The Princess of Convenient Plot Devices, Vol. 1

By Mamecyoro and Mitsuya Fuji. Released in Japan as “Watashi wa Gotsugou Shugi na Kaiketsu Tantou no Oujo de aru” by B’s-LOG Bunko. Released in North America by Yen On. Translated by Sarah Henshaw.

When you’re talking about a genre, it’s never quite just the same thing. No, not even isekai series starring Potato-kun protagonists. There’s mix and match, there’s variations, there’s ways to make this different enough that we don’t get sued. And some genres cross over with others. For example, one genre I quite like is “everyone thinks that the protagonist is being ridiculously clever and crafty, when they’re really just improvising and winging it”. Tearmoon Empire is probably the best current example, but we’ve seen a few others. And, of course, there are BL fantasy novels, where true love is found even if you have to rewrite reality so that the kingdom is predominately gay. And, of course, there are villainess books, where our heroine ends up being accused of things she either never did, or only did in the source material. Put them all together and you’ve got this series, which asks: how would a kingdom run on BL really work out?

Maki was a girl who loved BL novels, particularly a series called The Noble King. It features a kingdom where the king is married to another man, and his son the prince is also in love with a man. In the novels, the prince’s younger sister, Octavia, was a big supporter of theirs, a perfect side character for a BL series. But now Mari has died and is reincarnated *as* Octavia, and has to deal with how the writer manages to have a working dynasty with all the nobility being gay: she will be married off (possibly to a not-gay man, possibly as a beard), produce a child, and then give him to her older brother and have him raise the child as his own. Needless to say, this does not delight Octavia AT ALL. She’s going to find a man of her own! There’s just one slight problem… everyone else thinks she has designs to take over the throne. And is possibly evil.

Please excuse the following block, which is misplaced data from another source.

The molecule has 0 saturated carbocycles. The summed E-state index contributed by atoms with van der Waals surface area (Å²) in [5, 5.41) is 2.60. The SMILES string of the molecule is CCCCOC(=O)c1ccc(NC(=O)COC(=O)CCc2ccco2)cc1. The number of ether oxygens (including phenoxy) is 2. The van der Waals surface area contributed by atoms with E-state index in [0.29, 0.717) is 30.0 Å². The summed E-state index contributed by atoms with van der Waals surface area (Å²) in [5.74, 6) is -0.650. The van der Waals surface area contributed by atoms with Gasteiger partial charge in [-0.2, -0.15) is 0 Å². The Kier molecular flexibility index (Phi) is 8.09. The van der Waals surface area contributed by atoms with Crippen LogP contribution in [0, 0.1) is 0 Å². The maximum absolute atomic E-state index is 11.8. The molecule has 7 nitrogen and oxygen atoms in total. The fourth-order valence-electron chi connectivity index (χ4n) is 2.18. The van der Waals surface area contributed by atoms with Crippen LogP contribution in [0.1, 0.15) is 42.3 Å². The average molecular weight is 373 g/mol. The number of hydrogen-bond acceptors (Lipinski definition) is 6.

Octavia, in this first volume, is not an airhead like Katarina Claes. She sees her problem and takes actions to solve it. But she’s also not a clever genius like a lot of other Villainess heroines. Most of her action taking is spur of the moment and improvised, and sometimes quickly regretted. She is, in other words, a normal person reacting the way a normal person would to being in a novel that she’s very familiar with… to a point. (She died after Book 5, so has missed some later stuff.) Unfortunately, to a noble family who are used to everyone acting like they were born into nobility and set in very defined roles… she’s incredibly hard to read, and her actions frequently make no sense. Such as hiring as her new bodyguard a man who is likely an assassin. Or being ambivalent about her older brother’s relationship. Or… in political terms, she’s a bomb that hasn’t gone off yet. This provides terrific tension, which is offset by her narrative voice, which is very “chatty teen girl”.

Basically, this is excellent. It also moves a lot slower than I expected, as we only cover about three days in this first book. We don’t even get a ball where Octavia can be publicly shamed! Possibly next time?

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